At this developmental stage, children accord significant importance to authority and exhibit a strong inclination toward preserving social order. The underlying motivation is rooted in adherence to rules and laws, recognizing their role in maintaining societal harmony. Observably, at the conventional level, there is a discernible shift from self-interest to a focus on the social system. Individuals now actively engage in upholding rules established by institutions such as schools and parents. This dual objective serves both to garner social approval and uphold the essential fabric of social order.

Level 3: Postconventional or principled level

This is the final stage of development, where the focus moves even further. The focus is no longer on one’s society but on some universal principles and values that define morality. These values, of course, are applicable to all situations and to all societies. The stages involved at this level include:

Stage 5: Social contract orientation

Here, behaviour is determined by the concept of individual rights. It is believed that laws must be consistent with individual rights and the interest of the majority.

Stage 6: Universal ethical principal orientation

This is the final and highest stage of moral development and functioning. It is to be noted that as per Kohlberg’s theory, not all people may reach this level. At this stage, individuals choose a particular action or abstain from it since they listen to their conscience. A big part of decision-making in this stage involves considering the perspective of everybody who could be affected by a decision.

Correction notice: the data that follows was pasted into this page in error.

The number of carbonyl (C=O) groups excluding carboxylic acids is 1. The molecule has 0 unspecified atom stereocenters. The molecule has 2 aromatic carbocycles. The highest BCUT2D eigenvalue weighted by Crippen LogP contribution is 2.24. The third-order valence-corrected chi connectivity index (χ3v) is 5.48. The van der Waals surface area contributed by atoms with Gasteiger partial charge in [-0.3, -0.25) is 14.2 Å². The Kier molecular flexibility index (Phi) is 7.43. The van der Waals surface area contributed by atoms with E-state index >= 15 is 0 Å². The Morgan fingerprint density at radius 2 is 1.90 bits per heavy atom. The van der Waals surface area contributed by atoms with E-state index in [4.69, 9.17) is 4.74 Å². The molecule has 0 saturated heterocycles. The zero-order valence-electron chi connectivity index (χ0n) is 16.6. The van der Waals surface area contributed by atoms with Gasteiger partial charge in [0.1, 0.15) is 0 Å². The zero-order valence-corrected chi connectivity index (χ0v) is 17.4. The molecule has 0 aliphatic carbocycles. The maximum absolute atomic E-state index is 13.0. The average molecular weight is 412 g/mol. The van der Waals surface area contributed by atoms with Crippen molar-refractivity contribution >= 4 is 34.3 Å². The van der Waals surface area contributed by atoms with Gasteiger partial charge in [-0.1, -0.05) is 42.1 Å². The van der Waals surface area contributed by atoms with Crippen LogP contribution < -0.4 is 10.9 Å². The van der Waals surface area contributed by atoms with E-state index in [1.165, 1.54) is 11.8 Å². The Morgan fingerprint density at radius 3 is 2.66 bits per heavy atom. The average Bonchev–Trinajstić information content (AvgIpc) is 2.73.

Applications of Kohlberg’s Theory

Understanding Kohlberg’s theory is essential as it can guide parents, teachers, and caregivers and give them an understanding of the development of the child’s moral character. Guided by this theory, when children are younger, parents can focus on obeying rules, while as they grow up, they can teach them about social expectations and, finally, listen to the voice of their conscience.

Criticisms for Kohlberg’s Theory of Moral Development

However, Kohlberg’s theory is not without its criticism. Some of the reasons the theory has been criticized include:
  • Critics have pointed out that while the theory of moral reasoning might work well, it may not always translate into moral behavior.
  • The theory also does not consider cultural biases. Children may live in different cultures, such as an individualist or a collectivist one, which might cause different moral outlooks.
  • There is also an age bias in the study since the subjects are all children under the age of 16. The theory does not, therefore, consider several dilemmas that may face people in later life.
  • Similarly, critics have also noted a gender bias where all the subjects in his sample were male.

To Sum Up

Kohlberg’s theory can serve as an illuminating guide for both teachers and parents, aiding them in steering a child through the various stages of moral development. At Pragyanam, we place significant emphasis on fostering a child’s moral development. Moreover, we impart a diverse set of life skills, equipping children to navigate life’s highs and lows resiliently. Importantly, these lessons are tailored to age-appropriate contexts, ensuring that whether it’s a student seeking school admission or one on the verge of graduating, distinct methodologies are employed to instill these crucial values.